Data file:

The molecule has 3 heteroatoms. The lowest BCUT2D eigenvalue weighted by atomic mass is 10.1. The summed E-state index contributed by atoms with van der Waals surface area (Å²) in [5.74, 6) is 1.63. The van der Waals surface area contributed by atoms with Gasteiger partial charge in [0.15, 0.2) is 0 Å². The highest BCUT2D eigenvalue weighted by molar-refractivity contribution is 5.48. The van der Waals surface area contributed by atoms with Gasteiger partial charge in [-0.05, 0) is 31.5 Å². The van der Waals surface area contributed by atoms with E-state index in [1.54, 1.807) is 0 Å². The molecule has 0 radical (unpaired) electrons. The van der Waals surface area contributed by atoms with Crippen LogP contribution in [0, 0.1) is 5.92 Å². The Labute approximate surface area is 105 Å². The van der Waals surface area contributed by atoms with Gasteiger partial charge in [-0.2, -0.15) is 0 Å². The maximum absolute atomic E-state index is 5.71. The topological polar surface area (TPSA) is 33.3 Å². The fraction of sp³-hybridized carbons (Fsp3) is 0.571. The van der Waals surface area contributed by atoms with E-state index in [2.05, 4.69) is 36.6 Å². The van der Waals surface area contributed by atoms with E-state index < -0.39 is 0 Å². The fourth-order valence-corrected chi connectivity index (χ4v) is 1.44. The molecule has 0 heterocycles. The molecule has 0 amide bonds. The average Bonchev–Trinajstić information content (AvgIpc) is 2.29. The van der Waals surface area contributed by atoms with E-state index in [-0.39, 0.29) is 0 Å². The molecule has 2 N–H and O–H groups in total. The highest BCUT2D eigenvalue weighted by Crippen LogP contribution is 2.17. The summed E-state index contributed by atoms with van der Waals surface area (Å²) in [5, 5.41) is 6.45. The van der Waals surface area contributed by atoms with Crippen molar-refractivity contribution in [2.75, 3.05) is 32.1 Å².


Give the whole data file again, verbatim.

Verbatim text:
The molecule has 3 heteroatoms. The lowest BCUT2D eigenvalue weighted by atomic mass is 10.1. The summed E-state index contributed by atoms with van der Waals surface area (Å²) in [5.74, 6) is 1.63. The van der Waals surface area contributed by atoms with Gasteiger partial charge in [0.15, 0.2) is 0 Å². The highest BCUT2D eigenvalue weighted by molar-refractivity contribution is 5.48. The van der Waals surface area contributed by atoms with Gasteiger partial charge in [-0.05, 0) is 31.5 Å². The van der Waals surface area contributed by atoms with E-state index in [1.54, 1.807) is 0 Å². The molecule has 0 radical (unpaired) electrons. The van der Waals surface area contributed by atoms with Crippen LogP contribution in [0, 0.1) is 5.92 Å². The Labute approximate surface area is 105 Å². The van der Waals surface area contributed by atoms with Gasteiger partial charge in [-0.2, -0.15) is 0 Å². The maximum absolute atomic E-state index is 5.71. The topological polar surface area (TPSA) is 33.3 Å². The fraction of sp³-hybridized carbons (Fsp3) is 0.571. The van der Waals surface area contributed by atoms with E-state index in [2.05, 4.69) is 36.6 Å². The van der Waals surface area contributed by atoms with E-state index < -0.39 is 0 Å². The fourth-order valence-corrected chi connectivity index (χ4v) is 1.44. The molecule has 0 heterocycles. The molecule has 0 amide bonds. The average Bonchev–Trinajstić information content (AvgIpc) is 2.29. The van der Waals surface area contributed by atoms with E-state index in [-0.39, 0.29) is 0 Å². The molecule has 2 N–H and O–H groups in total. The highest BCUT2D eigenvalue weighted by Crippen LogP contribution is 2.17. The summed E-state index contributed by atoms with van der Waals surface area (Å²) in [5, 5.41) is 6.45. The van der Waals surface area contributed by atoms with Crippen molar-refractivity contribution in [2.75, 3.05) is 32.1 Å².